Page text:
Baseball has been the background music of my life. Now, thanks to the Houston Astros and their sign-stealing cheat, I'm humming a different tune.
I grew up in a Wisconsin town just big enough to have minor league baseball. The team name was the Indians, and nobody gave that a second thought. They were a Class-D Dodgers farm team; they played in a park a bike ride away, with a roof over the bleachers and walls with vines. One of their stars was a catcher named John Roseboro, and, years later, in the big leagues, he was hit on the head with a bat by the Giants' Juan Marichal. My hometown hated Marichal. Probably still does. Baseball creates impenetrable loyalty.
When I was barely old enough to drive, I scraped together enough money to take my great-aunt to a Milwaukee Braves game. Yes, Braves, not Brewers. These were the Braves of the National League, of Warren Spahn, Hank Aaron and Eddie Mathews, the Braves of the 1957 (won) and '58 (lost) World Series, both against the Yankees.
Great-Aunt Dora, in her 80s, navigated the stadium stairs and saw her hero, Aaron, get fooled on a down-and-out curveball, flick his wrists and hit it into the right-field bleachers anyway. We talked about it forever after that. She was well into her 90s when she died in a nursing home, within reach of the little radio that brought her every game and every flick of Aaron's wrists.
College led me to my first newspaper job, which was only a temporary distraction from baseball. I married a woman whose mother had spent long hours sitting in her family's fishing boat in Wisconsin's Little Sturgeon Bay, listening to a transistor radio and Earl Gillespie (our Vin Scully) bringing her every pitch of her beloved Braves. My mother-in-law was a star writer at the Sheboygan Press in the town where I grew up. I was 60 miles away at the Journal, in Milwaukee, and she wasn't happy when I wrote about her beloved baseball team, by then the Brewers of the early 1970s. I wasn't always gentle. At that point, the lure of tough journalism outweighed any devotion for a home team, or the game itself.
I wrote about Bud Selig's driving ambition, for instance, to return a major league team to his city. The Braves had left for Atlanta in 1966. The characterization of Selig as too corporate and relentless was always a bit incomplete. He was, first, a fan, like the rest of us. The difference was that, when the Braves left, he did something about it. I sat with him in hotel hallways as major league owners met behind closed doors. I told him about my great-aunt and Aaron's wrist homer. He waited to collar one or two owners and make his pitch for Milwaukee. Mostly, they just walked past him.
Eventually, Selig got his way and became president of the Milwaukee Brewers. He visited the press box often. He said he was checking on us reporters. Actually, he was hanging out with us. He always smoked a big, ugly, smelly cigar. I amused myself by mentioning it in just about every story I wrote. I referred to it, accurately, as "a big, ugly, smelly cigar." He feigned anger. One day, it was real. His wife, tired of my cigar reports, ordered him to quit.
A few owners who had walked past him in those hotel lobbies were still around in 1992, when Selig became commissioner of Major League Baseball. He was the boss until 2015 and still retains the title of commissioner emeritus. Now, he must be sitting in his office in Milwaukee, brow wrinkled, and, like me, wondering if the sport we thought we knew so well and loved so completely can retain its mystical wonders, its power as an influencer.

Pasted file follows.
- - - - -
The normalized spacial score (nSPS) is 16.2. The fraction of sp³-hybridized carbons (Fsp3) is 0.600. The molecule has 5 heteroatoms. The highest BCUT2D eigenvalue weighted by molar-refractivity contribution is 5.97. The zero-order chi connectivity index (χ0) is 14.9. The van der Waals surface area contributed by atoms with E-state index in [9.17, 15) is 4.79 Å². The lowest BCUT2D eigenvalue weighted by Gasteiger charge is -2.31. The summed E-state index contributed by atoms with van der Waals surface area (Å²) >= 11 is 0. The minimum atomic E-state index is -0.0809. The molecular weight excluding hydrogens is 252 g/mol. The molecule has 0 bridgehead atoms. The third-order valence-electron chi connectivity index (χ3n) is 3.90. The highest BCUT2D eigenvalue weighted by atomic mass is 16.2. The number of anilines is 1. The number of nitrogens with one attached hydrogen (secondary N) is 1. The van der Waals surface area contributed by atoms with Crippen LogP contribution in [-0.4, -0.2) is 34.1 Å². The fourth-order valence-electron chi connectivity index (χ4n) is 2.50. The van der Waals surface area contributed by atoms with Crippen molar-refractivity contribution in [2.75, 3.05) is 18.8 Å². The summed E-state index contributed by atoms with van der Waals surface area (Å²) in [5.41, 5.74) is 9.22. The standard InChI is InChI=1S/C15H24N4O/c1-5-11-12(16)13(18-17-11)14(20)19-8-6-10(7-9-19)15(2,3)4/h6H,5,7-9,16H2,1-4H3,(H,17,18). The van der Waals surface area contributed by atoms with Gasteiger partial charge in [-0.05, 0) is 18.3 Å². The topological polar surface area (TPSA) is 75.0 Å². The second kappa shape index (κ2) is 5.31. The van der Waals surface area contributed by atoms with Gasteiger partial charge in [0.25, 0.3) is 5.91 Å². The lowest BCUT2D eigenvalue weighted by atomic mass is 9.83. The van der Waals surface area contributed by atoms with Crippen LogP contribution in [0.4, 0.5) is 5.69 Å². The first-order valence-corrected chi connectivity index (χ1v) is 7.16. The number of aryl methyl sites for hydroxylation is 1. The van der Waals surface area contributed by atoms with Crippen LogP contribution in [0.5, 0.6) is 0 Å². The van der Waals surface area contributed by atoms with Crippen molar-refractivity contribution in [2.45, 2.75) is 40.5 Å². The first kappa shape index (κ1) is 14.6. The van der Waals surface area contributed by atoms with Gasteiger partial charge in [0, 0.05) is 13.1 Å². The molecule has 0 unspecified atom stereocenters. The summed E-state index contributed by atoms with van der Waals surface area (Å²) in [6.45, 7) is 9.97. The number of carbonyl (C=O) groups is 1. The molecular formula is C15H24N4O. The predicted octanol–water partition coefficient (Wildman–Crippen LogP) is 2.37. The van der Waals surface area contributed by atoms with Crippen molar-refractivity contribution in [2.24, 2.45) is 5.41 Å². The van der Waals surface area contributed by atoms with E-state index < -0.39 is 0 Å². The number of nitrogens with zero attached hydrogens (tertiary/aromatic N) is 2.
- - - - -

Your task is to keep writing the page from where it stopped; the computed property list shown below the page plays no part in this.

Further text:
I eventually went to a bigger paper, the Los Angeles Times. I wrote about baseball's trials, steroids, ending an All-Star game in a tie, new playoff formats. I suffered with millions of LA fans over Dodger owner Frank McCourt and how to get rid of him. But none of that prepared me for the Houston scandal.
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Steroid use is probably more serious but less conspiratorial than what the Astros did. Electronic sign stealing is unsettling, and what wasn't high tech is disconcerting in its stupidity: garbage can banging? An assumption that nobody would squeal, even after they went to another team?
Steroid users were on their own. The Astros were a gang, organized crime. Almost worse: An entire baseball team adopted a philosophy that should be anathema to baseball. They decided seeking any edge was worth it, no matter the moral and ethical damage. The bad behavior may have leaked over to the Red Sox; it may have robbed the Dodgers of a championship.
In my twilight years, as a sports columnist, baseball's background music kept playing for me. I heard it when I talked to class acts in the game, such as Mike Trout, Clayton Kershaw, Torii Hunter, Howie Kendrick and Mike Scioscia. I thought I was dealing with the same when I spoke, less frequently but often enough, with Astros stars George Springer, Jose Altuve and Alex Bregman.
I apparently was wrong. None of them has fessed up, which for me only accelerates the presumption of guilt. They need not wonder what will appear in the first paragraph of their obits.
The Astros say now they will apologize as a team at spring training (pitchers and catchers arrive in Florida this week). It will be too little, too late.
Now, I will think about the joy of watching Hunter in the clubhouse, a true leader, about the underrated Kendrick becoming a postseason hero. I will think about my grandson, a high school catcher in Maryland who believes that calling the right pitch and blocking balls in the dirt is the best thing in life. And I will think about my great-aunt, gone now some 40 years, and how much Aaron's quick-wrist homer thrilled her.
Maybe then, the music will come back.
ABOUT THE WRITER
Bill Dwyer is a former sports editor of the Los Angeles Times.